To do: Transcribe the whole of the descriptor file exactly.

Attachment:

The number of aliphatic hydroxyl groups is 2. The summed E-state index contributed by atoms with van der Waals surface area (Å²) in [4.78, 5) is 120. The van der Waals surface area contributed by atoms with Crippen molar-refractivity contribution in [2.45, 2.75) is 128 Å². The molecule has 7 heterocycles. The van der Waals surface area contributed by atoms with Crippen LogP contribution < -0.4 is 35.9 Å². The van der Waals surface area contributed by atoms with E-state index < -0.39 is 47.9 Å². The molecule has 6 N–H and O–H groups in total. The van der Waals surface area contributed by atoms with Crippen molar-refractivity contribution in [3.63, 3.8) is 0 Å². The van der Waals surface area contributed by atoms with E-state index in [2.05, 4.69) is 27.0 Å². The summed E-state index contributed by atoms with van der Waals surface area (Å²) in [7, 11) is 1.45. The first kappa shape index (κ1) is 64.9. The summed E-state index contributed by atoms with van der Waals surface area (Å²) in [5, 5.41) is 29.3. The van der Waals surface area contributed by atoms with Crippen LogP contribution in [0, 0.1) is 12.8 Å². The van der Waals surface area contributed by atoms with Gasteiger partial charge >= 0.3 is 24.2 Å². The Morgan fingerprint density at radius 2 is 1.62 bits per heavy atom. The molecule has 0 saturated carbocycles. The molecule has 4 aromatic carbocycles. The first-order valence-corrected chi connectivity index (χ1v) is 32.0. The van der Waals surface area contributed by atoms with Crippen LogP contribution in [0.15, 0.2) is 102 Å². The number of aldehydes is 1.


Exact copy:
The number of aliphatic hydroxyl groups is 2. The summed E-state index contributed by atoms with van der Waals surface area (Å²) in [4.78, 5) is 120. The van der Waals surface area contributed by atoms with Crippen molar-refractivity contribution in [2.45, 2.75) is 128 Å². The molecule has 7 heterocycles. The van der Waals surface area contributed by atoms with Crippen LogP contribution < -0.4 is 35.9 Å². The van der Waals surface area contributed by atoms with E-state index < -0.39 is 47.9 Å². The molecule has 6 N–H and O–H groups in total. The van der Waals surface area contributed by atoms with Crippen molar-refractivity contribution in [3.63, 3.8) is 0 Å². The van der Waals surface area contributed by atoms with E-state index in [2.05, 4.69) is 27.0 Å². The summed E-state index contributed by atoms with van der Waals surface area (Å²) in [7, 11) is 1.45. The first kappa shape index (κ1) is 64.9. The summed E-state index contributed by atoms with van der Waals surface area (Å²) in [5, 5.41) is 29.3. The van der Waals surface area contributed by atoms with Crippen LogP contribution in [0, 0.1) is 12.8 Å². The van der Waals surface area contributed by atoms with Gasteiger partial charge >= 0.3 is 24.2 Å². The Morgan fingerprint density at radius 2 is 1.62 bits per heavy atom. The molecule has 0 saturated carbocycles. The molecule has 4 aromatic carbocycles. The first-order valence-corrected chi connectivity index (χ1v) is 32.0. The van der Waals surface area contributed by atoms with Crippen LogP contribution in [0.15, 0.2) is 102 Å². The number of aldehydes is 1.